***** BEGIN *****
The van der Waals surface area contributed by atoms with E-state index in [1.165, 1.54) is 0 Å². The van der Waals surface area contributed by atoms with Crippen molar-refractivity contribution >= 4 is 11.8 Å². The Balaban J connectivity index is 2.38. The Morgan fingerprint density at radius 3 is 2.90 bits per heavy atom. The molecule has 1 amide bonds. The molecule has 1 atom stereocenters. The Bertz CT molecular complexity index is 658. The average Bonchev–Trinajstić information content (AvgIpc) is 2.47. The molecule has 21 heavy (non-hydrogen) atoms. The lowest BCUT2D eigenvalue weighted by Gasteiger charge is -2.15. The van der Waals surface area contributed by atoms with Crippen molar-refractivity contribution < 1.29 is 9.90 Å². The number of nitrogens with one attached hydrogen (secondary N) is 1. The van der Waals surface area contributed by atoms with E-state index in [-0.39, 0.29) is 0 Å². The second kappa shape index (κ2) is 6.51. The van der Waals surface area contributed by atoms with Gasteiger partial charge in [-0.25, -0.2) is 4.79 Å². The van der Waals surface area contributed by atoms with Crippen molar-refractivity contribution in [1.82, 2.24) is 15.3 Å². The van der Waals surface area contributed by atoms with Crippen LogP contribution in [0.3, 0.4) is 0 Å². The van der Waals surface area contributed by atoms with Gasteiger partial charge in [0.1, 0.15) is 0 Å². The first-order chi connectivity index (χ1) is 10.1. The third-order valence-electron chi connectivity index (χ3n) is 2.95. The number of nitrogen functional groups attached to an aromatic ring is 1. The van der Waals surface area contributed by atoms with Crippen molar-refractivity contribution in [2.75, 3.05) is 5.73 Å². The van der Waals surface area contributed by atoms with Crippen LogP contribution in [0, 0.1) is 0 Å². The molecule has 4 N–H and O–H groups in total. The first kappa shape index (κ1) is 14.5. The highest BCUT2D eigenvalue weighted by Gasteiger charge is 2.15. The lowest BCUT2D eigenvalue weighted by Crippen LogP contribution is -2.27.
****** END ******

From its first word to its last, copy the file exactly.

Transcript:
The van der Waals surface area contributed by atoms with E-state index in [1.165, 1.54) is 0 Å². The van der Waals surface area contributed by atoms with Crippen molar-refractivity contribution >= 4 is 11.8 Å². The Balaban J connectivity index is 2.38. The Morgan fingerprint density at radius 3 is 2.90 bits per heavy atom. The molecule has 1 amide bonds. The molecule has 1 atom stereocenters. The Bertz CT molecular complexity index is 658. The average Bonchev–Trinajstić information content (AvgIpc) is 2.47. The molecule has 21 heavy (non-hydrogen) atoms. The lowest BCUT2D eigenvalue weighted by Gasteiger charge is -2.15. The van der Waals surface area contributed by atoms with Crippen molar-refractivity contribution < 1.29 is 9.90 Å². The number of nitrogens with one attached hydrogen (secondary N) is 1. The van der Waals surface area contributed by atoms with E-state index in [-0.39, 0.29) is 0 Å². The second kappa shape index (κ2) is 6.51. The van der Waals surface area contributed by atoms with Gasteiger partial charge in [-0.25, -0.2) is 4.79 Å². The van der Waals surface area contributed by atoms with Crippen molar-refractivity contribution in [1.82, 2.24) is 15.3 Å². The van der Waals surface area contributed by atoms with Crippen LogP contribution in [0.3, 0.4) is 0 Å². The van der Waals surface area contributed by atoms with Gasteiger partial charge in [0.1, 0.15) is 0 Å². The first-order chi connectivity index (χ1) is 10.1. The third-order valence-electron chi connectivity index (χ3n) is 2.95. The number of nitrogen functional groups attached to an aromatic ring is 1. The van der Waals surface area contributed by atoms with Crippen molar-refractivity contribution in [2.75, 3.05) is 5.73 Å². The van der Waals surface area contributed by atoms with Crippen LogP contribution in [0, 0.1) is 0 Å². The molecule has 4 N–H and O–H groups in total. The first kappa shape index (κ1) is 14.5. The highest BCUT2D eigenvalue weighted by Gasteiger charge is 2.15. The lowest BCUT2D eigenvalue weighted by Crippen LogP contribution is -2.27.